Independent Graduate: Buckle down, or buckle under - Life and Style - The Independent

Independent Graduate: Buckle down, or buckle under

Self-discipline is often one of the hardest skills a postgraduate student must acquire. But it can be learnt, says Emma Williams

HOW MANY times have you, as a student, heard the jokes about knowing Richard and Judy better than your own parents, and been asked which recipe from Ready Steady Cook will be on that evening? Quite simply, self-discipline is tough and - let's face it - opting for daytime TV is often a more tempting option than writing an essay.

No wonder, then, that panic can set in at the very thought of postgraduate study, where most - if not all - of your research is expected to be done from home. You know you want to do the course, but you're just not sure if you've got the motivation. So should you make a decision based on your track record so far, or is self-discipline a skill you can learn?

Pat Atkins, regional advisor for Open University South, believes this is a major concern for potential postgraduates, but insists that self- discipline can be taught. Indeed, the study skills course offered by Open University aims to provide students with the necessary tools. Learning to plan out essays carefully, to study effectively rather than just read, to plan your time and to explore which activities you feel you could sacrifice, can all be effective methods, she explains. It's simply a case of working out your particular problem areas.

Atkins also advises anyone considering postgraduate study to take into account their education history. "If we are looking to take students who haven't been awfully well served by the education system in the past, then they, perhaps, have not developed these habits."

Louise Marian, 30, a PhD student at Bristol's Brunel University, is a case in point. "If, like me, you didn't get into studying until 23, motivation is hard." It's all very well, she explains, for people who have sat down to do their homework every night since their pre-teens, but for those who haven't, self-discipline must be re-learned.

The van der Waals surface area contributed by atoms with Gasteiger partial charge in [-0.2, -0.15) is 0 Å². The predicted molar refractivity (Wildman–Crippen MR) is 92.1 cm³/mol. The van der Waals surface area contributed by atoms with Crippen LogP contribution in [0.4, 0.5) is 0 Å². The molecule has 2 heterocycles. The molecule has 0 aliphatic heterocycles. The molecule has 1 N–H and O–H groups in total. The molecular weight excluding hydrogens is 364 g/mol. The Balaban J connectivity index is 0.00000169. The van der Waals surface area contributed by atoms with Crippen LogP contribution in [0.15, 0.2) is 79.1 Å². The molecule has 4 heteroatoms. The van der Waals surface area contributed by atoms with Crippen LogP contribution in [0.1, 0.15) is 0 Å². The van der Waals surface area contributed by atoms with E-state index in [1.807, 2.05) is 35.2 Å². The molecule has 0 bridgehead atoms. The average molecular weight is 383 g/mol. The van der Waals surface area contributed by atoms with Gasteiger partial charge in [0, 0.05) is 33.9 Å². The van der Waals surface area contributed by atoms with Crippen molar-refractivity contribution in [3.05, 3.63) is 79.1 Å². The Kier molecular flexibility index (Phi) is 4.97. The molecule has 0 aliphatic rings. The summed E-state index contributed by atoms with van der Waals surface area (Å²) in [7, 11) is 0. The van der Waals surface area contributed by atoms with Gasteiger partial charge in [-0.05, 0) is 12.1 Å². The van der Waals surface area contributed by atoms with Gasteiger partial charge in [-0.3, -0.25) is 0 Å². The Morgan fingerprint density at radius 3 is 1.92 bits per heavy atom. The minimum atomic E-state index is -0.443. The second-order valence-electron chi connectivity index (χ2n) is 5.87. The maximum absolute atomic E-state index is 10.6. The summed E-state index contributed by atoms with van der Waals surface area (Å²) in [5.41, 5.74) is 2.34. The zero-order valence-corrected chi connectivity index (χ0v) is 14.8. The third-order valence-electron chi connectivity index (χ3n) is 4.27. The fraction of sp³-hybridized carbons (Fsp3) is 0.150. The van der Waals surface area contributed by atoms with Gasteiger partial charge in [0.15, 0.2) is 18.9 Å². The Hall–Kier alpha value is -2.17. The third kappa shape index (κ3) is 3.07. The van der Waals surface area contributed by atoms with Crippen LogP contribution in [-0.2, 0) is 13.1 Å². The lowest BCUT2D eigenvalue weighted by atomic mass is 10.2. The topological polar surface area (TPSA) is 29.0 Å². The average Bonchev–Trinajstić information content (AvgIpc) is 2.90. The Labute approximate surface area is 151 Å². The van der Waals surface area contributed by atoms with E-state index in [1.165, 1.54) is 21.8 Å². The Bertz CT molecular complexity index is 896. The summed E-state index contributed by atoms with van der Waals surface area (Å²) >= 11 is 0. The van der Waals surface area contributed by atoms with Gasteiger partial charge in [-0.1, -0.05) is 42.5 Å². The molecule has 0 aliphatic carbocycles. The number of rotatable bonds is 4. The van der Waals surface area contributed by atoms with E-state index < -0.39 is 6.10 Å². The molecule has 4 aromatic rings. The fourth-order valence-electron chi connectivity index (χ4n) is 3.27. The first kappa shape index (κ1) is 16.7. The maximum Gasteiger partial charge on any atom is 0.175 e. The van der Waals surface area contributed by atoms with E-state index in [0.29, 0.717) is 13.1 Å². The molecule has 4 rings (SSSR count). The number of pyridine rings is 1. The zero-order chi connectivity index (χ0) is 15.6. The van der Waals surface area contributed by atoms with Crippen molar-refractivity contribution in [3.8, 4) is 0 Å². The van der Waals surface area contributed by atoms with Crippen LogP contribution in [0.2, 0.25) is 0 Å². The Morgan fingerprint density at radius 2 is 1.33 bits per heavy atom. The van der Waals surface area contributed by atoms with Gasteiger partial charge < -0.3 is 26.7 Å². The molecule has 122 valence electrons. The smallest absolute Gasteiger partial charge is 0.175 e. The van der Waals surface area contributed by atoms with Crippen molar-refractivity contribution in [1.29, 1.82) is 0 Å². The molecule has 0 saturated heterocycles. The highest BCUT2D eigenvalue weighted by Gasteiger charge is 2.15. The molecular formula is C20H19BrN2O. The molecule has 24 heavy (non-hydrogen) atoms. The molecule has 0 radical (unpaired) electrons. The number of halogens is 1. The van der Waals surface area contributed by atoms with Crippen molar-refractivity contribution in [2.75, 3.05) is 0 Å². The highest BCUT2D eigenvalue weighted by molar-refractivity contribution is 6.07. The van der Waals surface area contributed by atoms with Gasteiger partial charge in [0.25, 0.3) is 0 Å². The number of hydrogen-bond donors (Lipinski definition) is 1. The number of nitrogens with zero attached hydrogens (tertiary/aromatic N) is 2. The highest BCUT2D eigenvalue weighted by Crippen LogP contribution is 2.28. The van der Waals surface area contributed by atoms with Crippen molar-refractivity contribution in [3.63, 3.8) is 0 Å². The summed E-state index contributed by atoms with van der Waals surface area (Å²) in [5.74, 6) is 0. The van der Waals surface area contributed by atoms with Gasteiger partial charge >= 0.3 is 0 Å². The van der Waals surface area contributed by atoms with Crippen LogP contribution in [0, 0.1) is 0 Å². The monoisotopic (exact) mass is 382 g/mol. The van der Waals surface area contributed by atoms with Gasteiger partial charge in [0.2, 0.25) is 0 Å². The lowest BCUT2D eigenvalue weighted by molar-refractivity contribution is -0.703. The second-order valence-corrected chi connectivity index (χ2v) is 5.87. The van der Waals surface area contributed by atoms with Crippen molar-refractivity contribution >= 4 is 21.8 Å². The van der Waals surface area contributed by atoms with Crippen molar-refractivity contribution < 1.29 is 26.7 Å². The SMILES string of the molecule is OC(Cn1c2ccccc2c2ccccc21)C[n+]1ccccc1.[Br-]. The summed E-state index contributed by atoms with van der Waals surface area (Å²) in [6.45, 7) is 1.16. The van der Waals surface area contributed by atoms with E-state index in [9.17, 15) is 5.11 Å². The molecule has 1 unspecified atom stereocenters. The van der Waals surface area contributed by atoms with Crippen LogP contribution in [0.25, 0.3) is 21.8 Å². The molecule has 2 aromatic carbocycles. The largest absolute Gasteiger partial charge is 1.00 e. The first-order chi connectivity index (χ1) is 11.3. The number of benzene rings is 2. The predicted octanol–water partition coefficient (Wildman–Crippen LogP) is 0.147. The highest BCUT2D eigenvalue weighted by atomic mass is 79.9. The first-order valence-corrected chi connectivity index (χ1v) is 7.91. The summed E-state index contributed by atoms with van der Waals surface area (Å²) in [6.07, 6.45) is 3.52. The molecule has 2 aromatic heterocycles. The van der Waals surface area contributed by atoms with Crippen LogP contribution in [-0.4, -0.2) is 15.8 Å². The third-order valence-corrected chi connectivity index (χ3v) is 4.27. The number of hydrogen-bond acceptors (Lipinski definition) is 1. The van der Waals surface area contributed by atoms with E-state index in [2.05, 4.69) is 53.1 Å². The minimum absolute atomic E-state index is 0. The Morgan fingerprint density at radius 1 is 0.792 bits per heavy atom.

Maintaining motivation for research is important, adds Andrina McCormack, senior lecturer in the School of Education at Northern College: "What motivates people to start a project is not always the same motivation for them to continue."

McCormack's research into motivation and education reveals three fundamental issues in keeping your self-discipline at a peak. First, since family pressures can hinder motivation, the support of colleagues and partners is essential. Second, ensure that you are able to allocate study periods. This will mean informing friends and family that you cannot be contacted at particular times, so avoiding any distractions, and helping you in not being tempted to do anything other than study. Finally, the allocation of study space - even if it's just a small corner - will help you achieve this.

Carrie Myers, a PhD student at the London School of Economics, agrees. "Having my own personal working space at home is very important, especially considering the allocated space and workstations for PhD students at university are always limited."

Both Myers and Marian argue that passion can be the greatest motivator of all, but also that this can depend largely on your relationship with your tutor. "Your supervisor can help you get motivated when they see that you are not putting enough work into your research," Myers stresses.